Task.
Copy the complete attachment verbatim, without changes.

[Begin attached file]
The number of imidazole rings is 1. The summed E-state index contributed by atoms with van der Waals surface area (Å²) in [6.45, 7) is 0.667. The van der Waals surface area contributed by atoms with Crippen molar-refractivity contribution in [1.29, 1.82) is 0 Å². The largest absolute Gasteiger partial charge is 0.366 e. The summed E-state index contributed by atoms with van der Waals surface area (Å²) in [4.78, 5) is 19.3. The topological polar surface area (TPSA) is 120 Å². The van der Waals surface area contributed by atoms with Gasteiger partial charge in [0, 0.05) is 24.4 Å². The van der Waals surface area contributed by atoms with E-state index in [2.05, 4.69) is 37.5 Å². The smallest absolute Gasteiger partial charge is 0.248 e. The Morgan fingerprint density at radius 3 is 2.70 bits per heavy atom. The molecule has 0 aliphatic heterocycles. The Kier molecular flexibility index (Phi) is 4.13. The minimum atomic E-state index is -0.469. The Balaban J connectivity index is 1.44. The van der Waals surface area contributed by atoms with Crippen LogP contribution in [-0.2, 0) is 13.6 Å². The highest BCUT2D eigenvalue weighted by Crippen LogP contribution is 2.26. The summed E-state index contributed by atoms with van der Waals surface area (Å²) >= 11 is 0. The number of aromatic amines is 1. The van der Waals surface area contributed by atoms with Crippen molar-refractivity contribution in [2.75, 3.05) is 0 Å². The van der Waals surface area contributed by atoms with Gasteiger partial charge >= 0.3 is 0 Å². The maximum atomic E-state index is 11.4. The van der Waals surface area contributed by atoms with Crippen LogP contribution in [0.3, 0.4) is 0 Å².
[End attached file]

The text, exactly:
The number of imidazole rings is 1. The summed E-state index contributed by atoms with van der Waals surface area (Å²) in [6.45, 7) is 0.667. The van der Waals surface area contributed by atoms with Crippen molar-refractivity contribution in [1.29, 1.82) is 0 Å². The largest absolute Gasteiger partial charge is 0.366 e. The summed E-state index contributed by atoms with van der Waals surface area (Å²) in [4.78, 5) is 19.3. The topological polar surface area (TPSA) is 120 Å². The van der Waals surface area contributed by atoms with Gasteiger partial charge in [0, 0.05) is 24.4 Å². The van der Waals surface area contributed by atoms with E-state index in [2.05, 4.69) is 37.5 Å². The smallest absolute Gasteiger partial charge is 0.248 e. The Morgan fingerprint density at radius 3 is 2.70 bits per heavy atom. The molecule has 0 aliphatic heterocycles. The Kier molecular flexibility index (Phi) is 4.13. The minimum atomic E-state index is -0.469. The Balaban J connectivity index is 1.44. The van der Waals surface area contributed by atoms with Crippen LogP contribution in [-0.2, 0) is 13.6 Å². The highest BCUT2D eigenvalue weighted by Crippen LogP contribution is 2.26. The summed E-state index contributed by atoms with van der Waals surface area (Å²) >= 11 is 0. The number of aromatic amines is 1. The van der Waals surface area contributed by atoms with Crippen molar-refractivity contribution in [2.75, 3.05) is 0 Å². The van der Waals surface area contributed by atoms with Gasteiger partial charge >= 0.3 is 0 Å². The maximum atomic E-state index is 11.4. The van der Waals surface area contributed by atoms with Crippen LogP contribution in [0.3, 0.4) is 0 Å².